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What’s Ahead for Digital Dentures?

Dentures isolated on a white background.

For many centuries, men and women have had to deal with a few lost teeth or for some, even the total absence of their teeth. And unfortunately, humans are not like other animals that have unlimited number or teeth or continuously growing dentition. We only have our baby teeth and our adult or permanent teeth which we have for the majority of our lifetime.  The problem is that our teeth are constantly subjected to various environmental stresses

That’s why we’re all grateful for restorations like dentures. Throughout the years tooth replacement has evolved from the wood and metal framework that were used around 700BC to the porcelain, plastic, and acrylic dentures that we see today. Indeed, there is a long history of advancement in dentures, but one thing has remained unchanged – these prostheses, whatever material may be used for them, are made by hand. The laborious work required of setting the teeth by hand and preparing the prosthesis for fabrication is still what we see today.

When technological advancements have finally found their way to the field of dentistry, we have seen big leaps – for instance, 60% of crown and bridge work is now completed with the use of a digital workflow in advanced dental laboratories. CAD/CAM has allowed dental technicians and dentists to do so much more while using less manpower.

No less than 31% of adults aged 65 and above are edentulous and the number is continuously growing. At this rate, analog denture fabrication may not be able to meet the demands for dentures in the future.

This time-consuming approach to crafting dentures has now been challenged by the advent of CAD/CAM and 3D printing. Now that software development has allowed the establishment of precise placement of teeth in a virtual environment, the modern workflow reflects a huge step towards the future of denture making.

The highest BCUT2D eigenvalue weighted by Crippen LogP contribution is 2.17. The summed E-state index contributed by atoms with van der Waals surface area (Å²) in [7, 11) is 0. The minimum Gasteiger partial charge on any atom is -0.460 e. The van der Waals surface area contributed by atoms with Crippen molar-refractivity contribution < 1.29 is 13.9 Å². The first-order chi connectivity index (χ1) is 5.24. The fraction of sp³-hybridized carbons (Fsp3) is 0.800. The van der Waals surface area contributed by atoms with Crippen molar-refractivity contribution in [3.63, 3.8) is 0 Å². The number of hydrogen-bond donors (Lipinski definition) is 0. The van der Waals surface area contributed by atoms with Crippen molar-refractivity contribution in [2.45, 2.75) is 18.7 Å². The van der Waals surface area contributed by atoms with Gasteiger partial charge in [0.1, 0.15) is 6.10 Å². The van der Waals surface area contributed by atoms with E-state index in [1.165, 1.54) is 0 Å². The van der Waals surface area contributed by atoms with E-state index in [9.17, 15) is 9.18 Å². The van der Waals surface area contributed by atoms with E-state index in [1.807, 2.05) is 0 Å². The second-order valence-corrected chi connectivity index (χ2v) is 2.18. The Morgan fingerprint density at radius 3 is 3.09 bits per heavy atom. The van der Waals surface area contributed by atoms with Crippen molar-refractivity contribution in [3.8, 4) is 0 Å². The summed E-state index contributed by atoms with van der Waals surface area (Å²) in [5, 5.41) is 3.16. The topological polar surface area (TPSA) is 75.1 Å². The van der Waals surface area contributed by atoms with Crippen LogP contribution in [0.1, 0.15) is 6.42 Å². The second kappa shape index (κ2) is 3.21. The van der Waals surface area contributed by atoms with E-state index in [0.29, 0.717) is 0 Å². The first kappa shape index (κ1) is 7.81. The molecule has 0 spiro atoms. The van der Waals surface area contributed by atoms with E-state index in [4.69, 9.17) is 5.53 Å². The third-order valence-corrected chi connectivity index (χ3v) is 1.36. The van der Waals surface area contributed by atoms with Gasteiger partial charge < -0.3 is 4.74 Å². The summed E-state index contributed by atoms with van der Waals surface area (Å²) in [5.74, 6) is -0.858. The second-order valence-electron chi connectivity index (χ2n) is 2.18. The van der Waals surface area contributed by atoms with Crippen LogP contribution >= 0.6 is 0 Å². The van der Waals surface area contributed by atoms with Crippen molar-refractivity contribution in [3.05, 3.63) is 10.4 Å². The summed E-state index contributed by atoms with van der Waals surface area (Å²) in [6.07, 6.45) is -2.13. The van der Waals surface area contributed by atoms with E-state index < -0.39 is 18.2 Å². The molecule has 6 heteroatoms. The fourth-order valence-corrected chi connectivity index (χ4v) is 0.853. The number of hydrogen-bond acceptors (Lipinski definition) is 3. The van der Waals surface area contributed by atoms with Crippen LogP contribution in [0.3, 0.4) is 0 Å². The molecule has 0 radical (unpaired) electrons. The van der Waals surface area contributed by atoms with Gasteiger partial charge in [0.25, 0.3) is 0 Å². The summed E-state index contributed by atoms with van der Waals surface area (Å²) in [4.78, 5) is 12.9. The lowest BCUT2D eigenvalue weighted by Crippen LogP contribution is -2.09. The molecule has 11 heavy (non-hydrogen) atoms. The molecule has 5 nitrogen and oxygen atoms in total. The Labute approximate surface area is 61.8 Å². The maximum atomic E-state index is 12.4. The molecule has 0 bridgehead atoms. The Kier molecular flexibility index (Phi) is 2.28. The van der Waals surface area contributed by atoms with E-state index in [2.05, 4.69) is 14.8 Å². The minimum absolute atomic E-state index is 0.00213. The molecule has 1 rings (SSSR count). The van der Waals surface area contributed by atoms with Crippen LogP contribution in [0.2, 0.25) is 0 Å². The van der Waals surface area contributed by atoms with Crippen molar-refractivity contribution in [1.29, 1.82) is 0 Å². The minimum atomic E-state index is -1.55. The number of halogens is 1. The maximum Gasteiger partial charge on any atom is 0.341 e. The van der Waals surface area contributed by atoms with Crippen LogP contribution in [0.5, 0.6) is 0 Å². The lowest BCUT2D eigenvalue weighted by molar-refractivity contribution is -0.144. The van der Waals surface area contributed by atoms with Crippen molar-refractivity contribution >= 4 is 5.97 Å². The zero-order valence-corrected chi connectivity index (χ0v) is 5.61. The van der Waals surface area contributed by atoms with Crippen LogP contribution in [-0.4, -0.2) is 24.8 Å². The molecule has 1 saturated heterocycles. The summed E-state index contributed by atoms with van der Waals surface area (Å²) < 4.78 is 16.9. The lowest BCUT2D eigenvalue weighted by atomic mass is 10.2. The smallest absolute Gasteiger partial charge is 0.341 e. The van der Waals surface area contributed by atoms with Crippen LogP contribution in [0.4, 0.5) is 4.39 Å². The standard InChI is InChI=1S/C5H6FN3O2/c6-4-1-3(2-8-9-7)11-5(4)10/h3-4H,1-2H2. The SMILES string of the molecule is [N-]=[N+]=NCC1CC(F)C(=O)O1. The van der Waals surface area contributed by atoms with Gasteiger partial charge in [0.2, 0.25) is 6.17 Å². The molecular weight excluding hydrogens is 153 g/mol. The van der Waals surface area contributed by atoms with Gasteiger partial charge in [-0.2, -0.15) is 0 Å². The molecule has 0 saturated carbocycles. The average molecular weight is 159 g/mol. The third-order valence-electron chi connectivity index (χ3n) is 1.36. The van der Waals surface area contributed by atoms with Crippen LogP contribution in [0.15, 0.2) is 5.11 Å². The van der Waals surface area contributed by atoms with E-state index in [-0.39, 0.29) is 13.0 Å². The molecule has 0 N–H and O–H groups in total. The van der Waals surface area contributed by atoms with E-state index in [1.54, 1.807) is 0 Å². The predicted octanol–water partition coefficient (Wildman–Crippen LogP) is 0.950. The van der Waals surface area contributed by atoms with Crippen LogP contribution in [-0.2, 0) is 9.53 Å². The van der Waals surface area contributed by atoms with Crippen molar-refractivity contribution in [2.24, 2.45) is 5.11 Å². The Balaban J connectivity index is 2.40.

It may have taken digital dentures a while to enter the market but they are, indeed, here and a welcome reality.

The digital workflow addresses the issues surrounding the traditional denture process. Traditional fabrication of denture requires patients to visit the dentist around five times. Digital denture workflow cuts the number of patient visits to two or three.  It also claims a reduction in chair time and shortened time at the lab of up to 50%. So aside from the obvious convenience that a digital workflow offers the patients, it also allows for more cost-effective dentures.

At present, digital dentures still leave room for traditional procedures. For example, the dentist can go digital right after the initial impression. Alternatively, he or she can proceed with the traditional workflow and choose to add the digital aspect when designing and milling the final prosthesis from the software.

The technology that would allow us to facilitate a completely digital denture process is yet to be developed. But with the way things are progressing, we won’t have to wait for too long.

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